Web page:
Crew News and Activity

Canada’s Tar Sands Struggling

Posted: 03.20.2019 no comments


March has brought a string of setbacks for Canada’s struggling tar sands oil industry, including the further delay of two proposed pipelines, a poor forecast for growth and signs that investors may be growing wary.


Read the entire article at Inside Climate News


On Friday, a federal appeals court in California refused to lift a lower court order that blocks construction of the Keystone XL pipeline until a thorough new environmental assessment is completed. The decision likely pushed back by a year the start of major work by TransCanada, Keystone XL’s owner, to complete the project. The same day, ExxonMobil affiliate Imperial Oil said it was delaying a new tar sands project in Alberta, likely by a year.



Those setbacks followed an earlier announcement by Enbridge, another pipeline operator, that it would delay the completion of its Line 3 expansion through northern Minnesota by a year, to late 2020. That project is one of two other major pipelines planned to carry oil out of Canada’s tar sands, also called oil sands.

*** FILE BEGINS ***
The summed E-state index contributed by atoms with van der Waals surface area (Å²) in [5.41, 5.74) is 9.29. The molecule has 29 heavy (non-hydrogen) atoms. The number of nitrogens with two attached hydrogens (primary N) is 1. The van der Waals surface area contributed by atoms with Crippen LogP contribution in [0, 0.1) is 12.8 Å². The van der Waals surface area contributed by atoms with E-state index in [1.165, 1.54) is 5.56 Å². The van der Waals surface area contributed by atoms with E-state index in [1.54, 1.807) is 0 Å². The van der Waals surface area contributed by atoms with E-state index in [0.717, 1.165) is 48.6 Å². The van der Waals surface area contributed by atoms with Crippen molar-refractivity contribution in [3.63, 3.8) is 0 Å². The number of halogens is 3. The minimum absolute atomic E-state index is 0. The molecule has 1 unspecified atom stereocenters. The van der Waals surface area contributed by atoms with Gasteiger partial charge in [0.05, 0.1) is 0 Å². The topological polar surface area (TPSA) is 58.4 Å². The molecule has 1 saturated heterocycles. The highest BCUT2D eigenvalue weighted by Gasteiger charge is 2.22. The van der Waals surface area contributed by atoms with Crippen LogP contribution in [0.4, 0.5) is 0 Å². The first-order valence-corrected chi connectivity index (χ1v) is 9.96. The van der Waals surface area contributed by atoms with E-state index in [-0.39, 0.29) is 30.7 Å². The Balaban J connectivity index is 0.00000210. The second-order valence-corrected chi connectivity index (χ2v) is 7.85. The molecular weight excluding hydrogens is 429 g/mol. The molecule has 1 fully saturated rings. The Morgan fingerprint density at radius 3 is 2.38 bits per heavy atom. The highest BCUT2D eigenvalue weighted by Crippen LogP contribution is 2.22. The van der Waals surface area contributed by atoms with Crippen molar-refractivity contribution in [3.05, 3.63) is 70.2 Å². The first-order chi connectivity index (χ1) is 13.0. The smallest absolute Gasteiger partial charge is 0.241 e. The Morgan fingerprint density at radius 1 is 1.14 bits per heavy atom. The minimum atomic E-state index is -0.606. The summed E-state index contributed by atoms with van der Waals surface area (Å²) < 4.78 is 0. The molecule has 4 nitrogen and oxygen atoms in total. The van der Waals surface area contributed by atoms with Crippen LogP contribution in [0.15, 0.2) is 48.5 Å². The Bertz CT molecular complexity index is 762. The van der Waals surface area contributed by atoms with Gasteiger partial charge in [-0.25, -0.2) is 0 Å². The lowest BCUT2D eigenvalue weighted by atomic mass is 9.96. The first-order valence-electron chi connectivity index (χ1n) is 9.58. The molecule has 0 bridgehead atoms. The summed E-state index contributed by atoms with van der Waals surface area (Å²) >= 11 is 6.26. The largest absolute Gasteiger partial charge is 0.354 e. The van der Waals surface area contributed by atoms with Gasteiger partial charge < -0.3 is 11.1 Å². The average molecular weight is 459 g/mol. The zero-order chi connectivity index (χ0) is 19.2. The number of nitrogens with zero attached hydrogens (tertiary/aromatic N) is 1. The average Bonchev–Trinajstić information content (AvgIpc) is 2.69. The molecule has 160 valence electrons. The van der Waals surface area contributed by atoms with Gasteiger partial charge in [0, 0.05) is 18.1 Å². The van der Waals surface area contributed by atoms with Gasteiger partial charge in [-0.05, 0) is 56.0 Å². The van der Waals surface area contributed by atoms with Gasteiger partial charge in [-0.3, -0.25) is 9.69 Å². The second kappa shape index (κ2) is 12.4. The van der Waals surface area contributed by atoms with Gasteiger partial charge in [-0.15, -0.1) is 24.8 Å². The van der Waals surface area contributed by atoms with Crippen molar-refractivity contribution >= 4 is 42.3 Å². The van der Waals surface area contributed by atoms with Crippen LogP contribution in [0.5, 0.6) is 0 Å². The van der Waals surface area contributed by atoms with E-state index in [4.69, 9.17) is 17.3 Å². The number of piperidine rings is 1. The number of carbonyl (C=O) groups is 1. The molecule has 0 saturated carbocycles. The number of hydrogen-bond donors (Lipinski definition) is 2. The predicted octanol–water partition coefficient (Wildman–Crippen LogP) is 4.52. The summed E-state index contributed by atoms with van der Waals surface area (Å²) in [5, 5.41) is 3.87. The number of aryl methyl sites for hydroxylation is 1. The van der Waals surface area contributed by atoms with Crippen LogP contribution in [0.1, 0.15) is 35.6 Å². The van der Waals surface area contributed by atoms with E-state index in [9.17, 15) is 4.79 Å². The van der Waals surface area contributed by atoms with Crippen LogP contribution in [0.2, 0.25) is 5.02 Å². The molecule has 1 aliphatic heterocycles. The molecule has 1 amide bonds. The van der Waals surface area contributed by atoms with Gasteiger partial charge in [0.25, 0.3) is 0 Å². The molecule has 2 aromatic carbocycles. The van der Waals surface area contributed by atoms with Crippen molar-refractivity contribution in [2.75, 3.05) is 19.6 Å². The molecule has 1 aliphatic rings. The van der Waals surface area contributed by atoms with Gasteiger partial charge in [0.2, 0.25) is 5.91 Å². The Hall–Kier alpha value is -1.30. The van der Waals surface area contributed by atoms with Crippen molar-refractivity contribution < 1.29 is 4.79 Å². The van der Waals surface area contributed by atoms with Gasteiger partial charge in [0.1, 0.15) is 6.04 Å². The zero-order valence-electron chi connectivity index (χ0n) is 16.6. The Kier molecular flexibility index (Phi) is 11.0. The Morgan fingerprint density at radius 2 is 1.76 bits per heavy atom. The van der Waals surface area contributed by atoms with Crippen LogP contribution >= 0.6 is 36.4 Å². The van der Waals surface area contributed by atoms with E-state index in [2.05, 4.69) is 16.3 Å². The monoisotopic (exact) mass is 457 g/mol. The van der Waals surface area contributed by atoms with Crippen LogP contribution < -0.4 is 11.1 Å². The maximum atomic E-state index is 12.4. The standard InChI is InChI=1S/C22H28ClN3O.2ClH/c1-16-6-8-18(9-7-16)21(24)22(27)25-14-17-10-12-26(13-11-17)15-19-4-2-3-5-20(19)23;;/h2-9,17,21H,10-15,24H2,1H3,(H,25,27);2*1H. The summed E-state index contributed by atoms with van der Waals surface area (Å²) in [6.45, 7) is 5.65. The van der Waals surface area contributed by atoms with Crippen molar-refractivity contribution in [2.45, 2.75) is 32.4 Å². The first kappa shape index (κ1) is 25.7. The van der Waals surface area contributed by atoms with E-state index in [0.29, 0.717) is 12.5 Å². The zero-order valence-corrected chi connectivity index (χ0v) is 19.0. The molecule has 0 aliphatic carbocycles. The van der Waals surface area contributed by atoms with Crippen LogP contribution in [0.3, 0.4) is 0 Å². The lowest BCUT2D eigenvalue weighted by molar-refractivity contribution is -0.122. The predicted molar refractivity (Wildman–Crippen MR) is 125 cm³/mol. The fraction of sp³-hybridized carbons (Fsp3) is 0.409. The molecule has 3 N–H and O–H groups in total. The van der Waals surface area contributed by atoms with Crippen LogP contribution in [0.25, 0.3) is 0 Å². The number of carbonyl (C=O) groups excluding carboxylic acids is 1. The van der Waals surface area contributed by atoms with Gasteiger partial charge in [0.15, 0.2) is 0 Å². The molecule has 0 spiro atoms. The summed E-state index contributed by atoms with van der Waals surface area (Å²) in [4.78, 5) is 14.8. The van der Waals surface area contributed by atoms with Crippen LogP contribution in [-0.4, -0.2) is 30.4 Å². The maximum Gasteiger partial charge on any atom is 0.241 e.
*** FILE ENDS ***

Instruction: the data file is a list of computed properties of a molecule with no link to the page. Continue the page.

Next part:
While western Canada’s production grew slowly but steadily in recent years, companies struggled to complete new pipelines. Opposition from climate activists and indigenous groups, slow regulatory processes and volatile oil prices have led to a series of delays and cancellations. The effect has been to weaken the prospects of future growth in tar sands production and to drive away investors.


Last year, the provincial government in Alberta—home to nearly all of Canada’s tar sands—said it would curtail production this year in an effort to steady the market. By constraining supply, government officials hoped to boost prices that had been pushed down as companies struggled to export their oil. The government said the move was temporary, and at the time it expected Enbridge’s Line 3 to ease pressure in late 2019. With that project’s start date now pushed back by a year, and with Keystone XL likely delayed too, investors are growing jittery about Canada’s oil sector.


“They want stability, they’re looking for sign posts,” said Kevin Birn, an analyst with IHS Markit in Canada. But the only signs so far have been continued uncertainty, he said, and it’s having an effect. “For oil sands, we’re seeing the lowest investment in 15 years.”